Latin is an inflected language. That means that the endings of the words change to change the function of that word in a sentence. English is slightly inflected (mainly pronouns).
The dog chases the cat.
The cat chases the dog.
Both English sentences contain the exact same five words, yet the sentences are complete opposites. In English, the word order conveys the thought. The subject, which performs the action, comes first. Then, the verb is next, followed by the direct object or receiver of the action. English is a word order based language. Latin is not. The word order in a Latin sentence does not effect the function of the words in the sentence. The endings do. The use of endings is governed by the following section.
Nouns can do several jobs in a sentence.
- subject -who or what the sentences is about
- direct object - receives the action of the verb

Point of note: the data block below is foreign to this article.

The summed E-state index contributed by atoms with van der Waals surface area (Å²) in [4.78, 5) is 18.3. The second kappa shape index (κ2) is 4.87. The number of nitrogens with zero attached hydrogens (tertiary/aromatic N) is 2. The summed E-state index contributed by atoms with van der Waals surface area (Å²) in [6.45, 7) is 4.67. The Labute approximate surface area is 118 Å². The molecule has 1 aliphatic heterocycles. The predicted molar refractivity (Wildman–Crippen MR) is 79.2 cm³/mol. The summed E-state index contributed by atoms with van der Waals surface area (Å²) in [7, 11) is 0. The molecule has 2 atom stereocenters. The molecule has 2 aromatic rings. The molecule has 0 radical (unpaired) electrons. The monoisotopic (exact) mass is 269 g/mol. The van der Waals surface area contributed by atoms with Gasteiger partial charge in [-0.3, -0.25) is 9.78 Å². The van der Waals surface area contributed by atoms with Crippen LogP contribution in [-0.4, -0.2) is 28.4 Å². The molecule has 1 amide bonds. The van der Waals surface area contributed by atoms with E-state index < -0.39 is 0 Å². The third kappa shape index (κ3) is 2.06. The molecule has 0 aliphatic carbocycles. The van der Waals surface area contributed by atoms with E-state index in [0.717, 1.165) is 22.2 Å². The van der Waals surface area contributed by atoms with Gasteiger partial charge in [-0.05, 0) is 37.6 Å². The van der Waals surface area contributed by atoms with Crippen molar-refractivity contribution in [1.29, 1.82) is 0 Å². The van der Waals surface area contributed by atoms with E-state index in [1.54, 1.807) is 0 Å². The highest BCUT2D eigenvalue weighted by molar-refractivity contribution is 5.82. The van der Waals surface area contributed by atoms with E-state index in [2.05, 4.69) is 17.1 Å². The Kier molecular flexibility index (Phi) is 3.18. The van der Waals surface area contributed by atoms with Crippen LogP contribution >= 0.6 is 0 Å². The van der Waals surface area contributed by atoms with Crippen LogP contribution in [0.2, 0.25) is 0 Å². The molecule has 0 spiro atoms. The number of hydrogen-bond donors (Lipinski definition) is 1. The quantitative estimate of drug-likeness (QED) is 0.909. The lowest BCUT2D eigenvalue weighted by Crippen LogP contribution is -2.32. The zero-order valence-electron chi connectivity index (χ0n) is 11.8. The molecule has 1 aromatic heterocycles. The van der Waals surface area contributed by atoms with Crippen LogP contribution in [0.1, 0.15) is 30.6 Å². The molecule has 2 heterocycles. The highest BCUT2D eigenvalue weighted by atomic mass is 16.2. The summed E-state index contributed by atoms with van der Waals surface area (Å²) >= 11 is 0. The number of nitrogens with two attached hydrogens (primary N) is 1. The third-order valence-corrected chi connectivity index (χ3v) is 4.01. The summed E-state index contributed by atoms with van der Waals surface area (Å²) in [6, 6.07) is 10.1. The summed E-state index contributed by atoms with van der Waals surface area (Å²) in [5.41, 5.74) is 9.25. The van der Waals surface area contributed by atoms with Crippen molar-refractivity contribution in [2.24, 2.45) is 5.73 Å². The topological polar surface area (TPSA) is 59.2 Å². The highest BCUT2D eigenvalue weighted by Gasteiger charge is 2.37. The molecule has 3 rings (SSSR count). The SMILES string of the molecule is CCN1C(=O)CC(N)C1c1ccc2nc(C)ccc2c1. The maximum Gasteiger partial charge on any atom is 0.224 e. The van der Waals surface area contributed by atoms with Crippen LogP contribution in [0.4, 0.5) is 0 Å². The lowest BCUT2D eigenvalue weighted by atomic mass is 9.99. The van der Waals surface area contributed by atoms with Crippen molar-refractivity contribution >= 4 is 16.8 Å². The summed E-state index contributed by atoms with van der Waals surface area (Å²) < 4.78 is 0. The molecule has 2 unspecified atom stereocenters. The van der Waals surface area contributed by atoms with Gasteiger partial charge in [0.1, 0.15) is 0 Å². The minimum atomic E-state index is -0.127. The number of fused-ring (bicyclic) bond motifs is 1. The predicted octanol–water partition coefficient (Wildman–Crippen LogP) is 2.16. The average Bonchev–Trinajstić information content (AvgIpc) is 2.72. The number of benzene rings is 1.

- indirect object - answers to whom or for whom
- possessive - shows ownership
- direct address
- appositive - renames the noun it immediately follows
- object of the preposition - noun that occurs right after a prep
- predicate nominative - follows a linking verb and renames the
All nouns in Latin and in English have three characteristics.
I. Gender - whether a noun is masculine, feminine, or neuter. This is important in Romance languages because adjectives have to "agree" with the nouns they modify in gender. We will discuss more of this later. Most nouns in English are neuter. Most nouns in other languages are not.
II. Case - tells the function of a noun in a sentence. i.e., whether the noun is the subject, direct object, indirect object, object of a preposition, etc.
III. Number - how many? Singular is one. Plural is more than one.